Candidate runs for Congress in two states — TN and GA

Allan Levene, who in 2014 ran for Congress in his home state of Georgia as well as in Florida, this year is running for Congress in Georgia and Tennessee.

From the Times-Free Press:

(Levene) qualified for the Republican primaries in the 3rd Congressional District in Tennessee, opposite incumbent Rep. Chuck Fleischmann of Chattanooga, and in Georgia’s 14th District, whose incumbent is Republican Tom Graves, of Ranger, Ga.

Levene doesn’t live in either district — he lives in Kennesaw, Ga. His district campaign headquarters consist of mailboxes at UPS stores in Rome, Ga., and on Signal Mountain Road.

He’s apparently the first congressional candidate in history to figure out he can run anywhere he can get on the ballot — federal law says he only has to live in the district if he’s elected.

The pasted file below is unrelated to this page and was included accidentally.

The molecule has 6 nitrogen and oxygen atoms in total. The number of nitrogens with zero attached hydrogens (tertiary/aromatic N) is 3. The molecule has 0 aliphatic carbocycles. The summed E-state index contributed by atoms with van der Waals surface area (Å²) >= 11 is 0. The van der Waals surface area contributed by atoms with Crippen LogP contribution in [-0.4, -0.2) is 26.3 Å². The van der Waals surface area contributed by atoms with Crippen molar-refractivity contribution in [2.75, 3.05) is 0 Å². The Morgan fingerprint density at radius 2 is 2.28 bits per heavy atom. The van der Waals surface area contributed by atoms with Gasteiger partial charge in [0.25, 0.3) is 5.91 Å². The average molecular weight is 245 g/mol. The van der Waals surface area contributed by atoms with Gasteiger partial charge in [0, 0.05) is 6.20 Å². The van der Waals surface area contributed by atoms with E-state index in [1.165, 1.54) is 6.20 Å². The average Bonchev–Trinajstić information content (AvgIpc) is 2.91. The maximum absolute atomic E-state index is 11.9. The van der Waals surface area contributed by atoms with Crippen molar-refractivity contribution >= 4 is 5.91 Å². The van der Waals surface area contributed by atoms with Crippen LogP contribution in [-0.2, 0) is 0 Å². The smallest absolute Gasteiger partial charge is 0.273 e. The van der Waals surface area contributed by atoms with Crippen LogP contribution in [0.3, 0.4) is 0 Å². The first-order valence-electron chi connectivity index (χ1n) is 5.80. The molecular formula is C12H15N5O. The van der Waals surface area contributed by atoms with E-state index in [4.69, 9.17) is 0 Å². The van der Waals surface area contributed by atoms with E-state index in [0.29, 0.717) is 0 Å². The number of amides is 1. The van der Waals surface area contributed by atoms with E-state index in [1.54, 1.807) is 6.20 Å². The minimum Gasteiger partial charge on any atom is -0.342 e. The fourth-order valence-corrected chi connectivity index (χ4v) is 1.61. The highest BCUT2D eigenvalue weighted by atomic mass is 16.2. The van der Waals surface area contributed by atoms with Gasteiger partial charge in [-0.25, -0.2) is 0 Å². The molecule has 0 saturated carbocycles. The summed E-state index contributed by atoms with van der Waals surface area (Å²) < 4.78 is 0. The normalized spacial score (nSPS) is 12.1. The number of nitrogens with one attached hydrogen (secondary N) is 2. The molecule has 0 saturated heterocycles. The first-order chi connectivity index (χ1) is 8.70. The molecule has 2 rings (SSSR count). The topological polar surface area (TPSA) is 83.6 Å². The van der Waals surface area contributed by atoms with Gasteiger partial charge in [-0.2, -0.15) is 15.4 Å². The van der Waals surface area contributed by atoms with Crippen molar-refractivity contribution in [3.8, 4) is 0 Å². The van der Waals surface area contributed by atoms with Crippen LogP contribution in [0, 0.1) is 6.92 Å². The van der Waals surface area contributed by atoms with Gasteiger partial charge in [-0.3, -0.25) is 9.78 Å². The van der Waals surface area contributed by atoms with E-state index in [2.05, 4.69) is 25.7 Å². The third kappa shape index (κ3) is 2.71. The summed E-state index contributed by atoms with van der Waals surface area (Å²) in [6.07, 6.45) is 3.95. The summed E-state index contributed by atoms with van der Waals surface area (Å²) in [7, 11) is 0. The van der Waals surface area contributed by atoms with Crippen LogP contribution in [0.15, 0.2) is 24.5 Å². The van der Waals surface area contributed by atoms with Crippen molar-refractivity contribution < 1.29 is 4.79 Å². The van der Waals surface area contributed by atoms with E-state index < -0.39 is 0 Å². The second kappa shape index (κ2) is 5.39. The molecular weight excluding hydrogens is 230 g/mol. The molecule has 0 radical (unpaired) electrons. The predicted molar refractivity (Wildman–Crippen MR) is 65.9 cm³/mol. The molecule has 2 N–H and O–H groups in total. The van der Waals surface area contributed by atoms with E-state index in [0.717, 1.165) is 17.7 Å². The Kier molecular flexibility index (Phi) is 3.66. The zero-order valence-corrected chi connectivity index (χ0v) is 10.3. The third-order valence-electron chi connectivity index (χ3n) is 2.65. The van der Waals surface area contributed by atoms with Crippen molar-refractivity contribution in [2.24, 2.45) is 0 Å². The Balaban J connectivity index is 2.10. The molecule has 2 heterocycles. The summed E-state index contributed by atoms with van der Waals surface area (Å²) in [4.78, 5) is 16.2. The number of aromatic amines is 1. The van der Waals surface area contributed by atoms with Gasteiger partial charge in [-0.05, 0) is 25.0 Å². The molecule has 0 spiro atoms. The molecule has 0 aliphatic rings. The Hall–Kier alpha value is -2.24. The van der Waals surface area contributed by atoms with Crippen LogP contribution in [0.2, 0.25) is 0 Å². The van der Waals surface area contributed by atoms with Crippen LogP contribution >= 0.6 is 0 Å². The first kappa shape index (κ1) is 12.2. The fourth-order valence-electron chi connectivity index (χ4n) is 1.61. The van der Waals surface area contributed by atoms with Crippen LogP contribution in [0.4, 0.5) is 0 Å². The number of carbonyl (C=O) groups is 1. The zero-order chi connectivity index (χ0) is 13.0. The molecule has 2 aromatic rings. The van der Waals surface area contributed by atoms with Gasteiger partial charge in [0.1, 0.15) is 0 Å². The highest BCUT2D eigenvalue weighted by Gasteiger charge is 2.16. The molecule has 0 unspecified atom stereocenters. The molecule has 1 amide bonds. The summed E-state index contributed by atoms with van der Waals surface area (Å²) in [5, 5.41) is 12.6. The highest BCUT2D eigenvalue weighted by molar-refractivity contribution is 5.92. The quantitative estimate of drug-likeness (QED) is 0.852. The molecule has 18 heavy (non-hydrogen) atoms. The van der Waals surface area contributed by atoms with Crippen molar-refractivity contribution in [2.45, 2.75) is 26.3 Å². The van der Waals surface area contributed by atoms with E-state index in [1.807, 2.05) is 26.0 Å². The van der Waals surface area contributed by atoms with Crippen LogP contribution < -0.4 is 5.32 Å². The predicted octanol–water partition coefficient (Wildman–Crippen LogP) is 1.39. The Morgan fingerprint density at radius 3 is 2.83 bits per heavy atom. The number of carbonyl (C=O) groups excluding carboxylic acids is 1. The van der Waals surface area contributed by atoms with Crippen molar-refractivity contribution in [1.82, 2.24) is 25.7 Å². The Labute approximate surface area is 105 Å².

So he’s going to try any way he can to get elected, Levene said in an interview Friday.

“Running in multiple states is not a gimmick, it’s a means to an end,” he said. “You can only fix problems if you have a vote — if you don’t have a vote, you’re just noise.”

And he says it’s crucial, life or death for the Republic, that he get into office so he can stop the economic collapse he sees looming.

“This country is falling apart, and it is so easy to fix,” said Levene, 66, a British native and naturalized citizen who is passionate about the freedom and opportunity in his adopted country but says wrongheaded government is bringing the nation down.

Here’s the beginning of a 2014 Politico story on Levene’s efforts then (both unsuccessful):

Allan Levene is what you might call a way outside-the-Beltway candidate. That’s not just because he is British-born and grew up in West Ham, on London’s dodgy East End, playing in the rubble of bombed-out buildings leveled by the Blitz. Or because he’s running for Congress in Hawaii’s 1st congressional district, 5,000 miles away from Washington. It’s also because Levene is running for Congress in Georgia’s 11th district (where he lives) and tried to mount runs from Minnesota’s 6th, Michigan’s 8th and Michigan’s 14th districts—all in the same election cycle.